a) means for obtaining a plurality of mode index values for a plurality of lasers fabricated according to a design; b) means for obtaining a plurality of attribute measurements for the plurality of lasers; and c) means for determining a statistical predictive relationship between the plurality of attribute measurements and the plurality of mode index values for predicting a specific mode index value using at least one specific attribute measurement. 29. A system of i) means for obtaining a specific attribute measurement for a laser subsequently fabricated according to a design;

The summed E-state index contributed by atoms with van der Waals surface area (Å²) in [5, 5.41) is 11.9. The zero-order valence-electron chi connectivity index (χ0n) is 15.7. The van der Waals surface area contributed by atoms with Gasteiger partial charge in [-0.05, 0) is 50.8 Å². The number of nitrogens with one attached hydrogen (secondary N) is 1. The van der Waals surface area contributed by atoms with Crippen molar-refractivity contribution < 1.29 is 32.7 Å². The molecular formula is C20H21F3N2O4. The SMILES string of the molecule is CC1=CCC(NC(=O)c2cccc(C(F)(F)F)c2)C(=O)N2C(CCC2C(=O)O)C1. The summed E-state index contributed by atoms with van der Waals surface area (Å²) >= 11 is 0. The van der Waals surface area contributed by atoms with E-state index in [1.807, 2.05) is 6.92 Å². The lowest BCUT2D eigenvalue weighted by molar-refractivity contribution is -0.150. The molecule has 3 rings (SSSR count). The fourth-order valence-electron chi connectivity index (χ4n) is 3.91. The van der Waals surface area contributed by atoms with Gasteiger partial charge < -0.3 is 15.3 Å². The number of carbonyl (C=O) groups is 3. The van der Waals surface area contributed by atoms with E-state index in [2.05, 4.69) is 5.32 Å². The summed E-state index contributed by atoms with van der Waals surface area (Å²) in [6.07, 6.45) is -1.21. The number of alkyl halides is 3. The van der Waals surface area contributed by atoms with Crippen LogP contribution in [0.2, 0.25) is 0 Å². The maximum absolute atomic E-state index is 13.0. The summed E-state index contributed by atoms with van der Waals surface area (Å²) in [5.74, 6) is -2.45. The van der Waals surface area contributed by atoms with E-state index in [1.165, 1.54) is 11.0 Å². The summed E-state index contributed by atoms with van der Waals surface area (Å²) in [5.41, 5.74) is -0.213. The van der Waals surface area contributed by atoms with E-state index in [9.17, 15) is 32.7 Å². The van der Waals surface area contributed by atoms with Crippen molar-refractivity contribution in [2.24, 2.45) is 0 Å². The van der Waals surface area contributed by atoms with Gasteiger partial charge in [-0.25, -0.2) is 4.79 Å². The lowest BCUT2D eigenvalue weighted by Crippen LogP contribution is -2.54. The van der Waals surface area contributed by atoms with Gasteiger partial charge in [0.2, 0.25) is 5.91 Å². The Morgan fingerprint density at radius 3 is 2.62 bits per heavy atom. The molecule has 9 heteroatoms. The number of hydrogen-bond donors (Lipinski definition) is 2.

ii) means for applying the statistical predictive relationship to the specific attribute measurement to obtain a predicted specific mode index value for the laser; and
iii) means for providing a grating structure on the laser using the predicted specific mode index value.